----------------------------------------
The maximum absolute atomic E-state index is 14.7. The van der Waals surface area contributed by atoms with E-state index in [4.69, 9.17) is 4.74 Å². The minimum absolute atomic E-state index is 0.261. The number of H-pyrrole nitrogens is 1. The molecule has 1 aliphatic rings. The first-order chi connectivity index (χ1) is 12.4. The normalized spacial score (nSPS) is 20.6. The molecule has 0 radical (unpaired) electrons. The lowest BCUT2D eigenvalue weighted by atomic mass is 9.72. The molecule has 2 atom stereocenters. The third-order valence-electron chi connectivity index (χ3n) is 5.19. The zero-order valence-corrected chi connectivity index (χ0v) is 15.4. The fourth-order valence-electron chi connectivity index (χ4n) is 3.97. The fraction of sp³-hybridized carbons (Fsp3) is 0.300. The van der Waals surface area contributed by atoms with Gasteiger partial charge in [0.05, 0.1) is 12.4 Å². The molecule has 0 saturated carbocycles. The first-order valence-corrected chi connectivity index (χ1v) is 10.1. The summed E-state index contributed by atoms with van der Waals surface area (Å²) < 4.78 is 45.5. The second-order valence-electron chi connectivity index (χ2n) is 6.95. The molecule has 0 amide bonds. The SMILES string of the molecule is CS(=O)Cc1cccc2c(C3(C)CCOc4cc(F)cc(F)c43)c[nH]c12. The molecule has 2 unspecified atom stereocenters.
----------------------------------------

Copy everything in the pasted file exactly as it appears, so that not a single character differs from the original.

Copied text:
The maximum absolute atomic E-state index is 14.7. The van der Waals surface area contributed by atoms with E-state index in [4.69, 9.17) is 4.74 Å². The minimum absolute atomic E-state index is 0.261. The number of H-pyrrole nitrogens is 1. The molecule has 1 aliphatic rings. The first-order chi connectivity index (χ1) is 12.4. The normalized spacial score (nSPS) is 20.6. The molecule has 0 radical (unpaired) electrons. The lowest BCUT2D eigenvalue weighted by atomic mass is 9.72. The molecule has 2 atom stereocenters. The third-order valence-electron chi connectivity index (χ3n) is 5.19. The zero-order valence-corrected chi connectivity index (χ0v) is 15.4. The fourth-order valence-electron chi connectivity index (χ4n) is 3.97. The fraction of sp³-hybridized carbons (Fsp3) is 0.300. The van der Waals surface area contributed by atoms with Gasteiger partial charge in [0.05, 0.1) is 12.4 Å². The molecule has 0 saturated carbocycles. The first-order valence-corrected chi connectivity index (χ1v) is 10.1. The summed E-state index contributed by atoms with van der Waals surface area (Å²) < 4.78 is 45.5. The second-order valence-electron chi connectivity index (χ2n) is 6.95. The molecule has 0 amide bonds. The SMILES string of the molecule is CS(=O)Cc1cccc2c(C3(C)CCOc4cc(F)cc(F)c43)c[nH]c12. The molecule has 2 unspecified atom stereocenters.